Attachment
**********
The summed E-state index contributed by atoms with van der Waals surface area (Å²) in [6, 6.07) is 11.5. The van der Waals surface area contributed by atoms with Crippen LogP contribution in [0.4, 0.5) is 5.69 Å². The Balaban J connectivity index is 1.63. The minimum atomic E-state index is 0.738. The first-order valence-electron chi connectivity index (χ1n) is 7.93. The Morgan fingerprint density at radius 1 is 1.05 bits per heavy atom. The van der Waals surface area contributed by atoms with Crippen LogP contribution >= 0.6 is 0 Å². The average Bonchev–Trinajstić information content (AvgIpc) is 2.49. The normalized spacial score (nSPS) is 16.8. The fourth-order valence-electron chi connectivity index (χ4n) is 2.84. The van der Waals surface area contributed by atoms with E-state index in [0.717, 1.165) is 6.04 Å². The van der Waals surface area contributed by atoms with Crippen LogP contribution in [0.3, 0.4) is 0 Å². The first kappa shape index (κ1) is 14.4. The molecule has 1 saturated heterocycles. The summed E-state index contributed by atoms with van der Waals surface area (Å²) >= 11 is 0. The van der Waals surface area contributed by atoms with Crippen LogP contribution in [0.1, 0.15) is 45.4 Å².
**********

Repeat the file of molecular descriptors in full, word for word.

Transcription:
The summed E-state index contributed by atoms with van der Waals surface area (Å²) in [6, 6.07) is 11.5. The van der Waals surface area contributed by atoms with Crippen LogP contribution in [0.4, 0.5) is 5.69 Å². The Balaban J connectivity index is 1.63. The minimum atomic E-state index is 0.738. The first-order valence-electron chi connectivity index (χ1n) is 7.93. The Morgan fingerprint density at radius 1 is 1.05 bits per heavy atom. The van der Waals surface area contributed by atoms with Crippen LogP contribution >= 0.6 is 0 Å². The average Bonchev–Trinajstić information content (AvgIpc) is 2.49. The normalized spacial score (nSPS) is 16.8. The fourth-order valence-electron chi connectivity index (χ4n) is 2.84. The van der Waals surface area contributed by atoms with E-state index in [0.717, 1.165) is 6.04 Å². The van der Waals surface area contributed by atoms with Crippen LogP contribution in [0.3, 0.4) is 0 Å². The first kappa shape index (κ1) is 14.4. The molecule has 1 saturated heterocycles. The summed E-state index contributed by atoms with van der Waals surface area (Å²) >= 11 is 0. The van der Waals surface area contributed by atoms with Crippen LogP contribution in [0.1, 0.15) is 45.4 Å².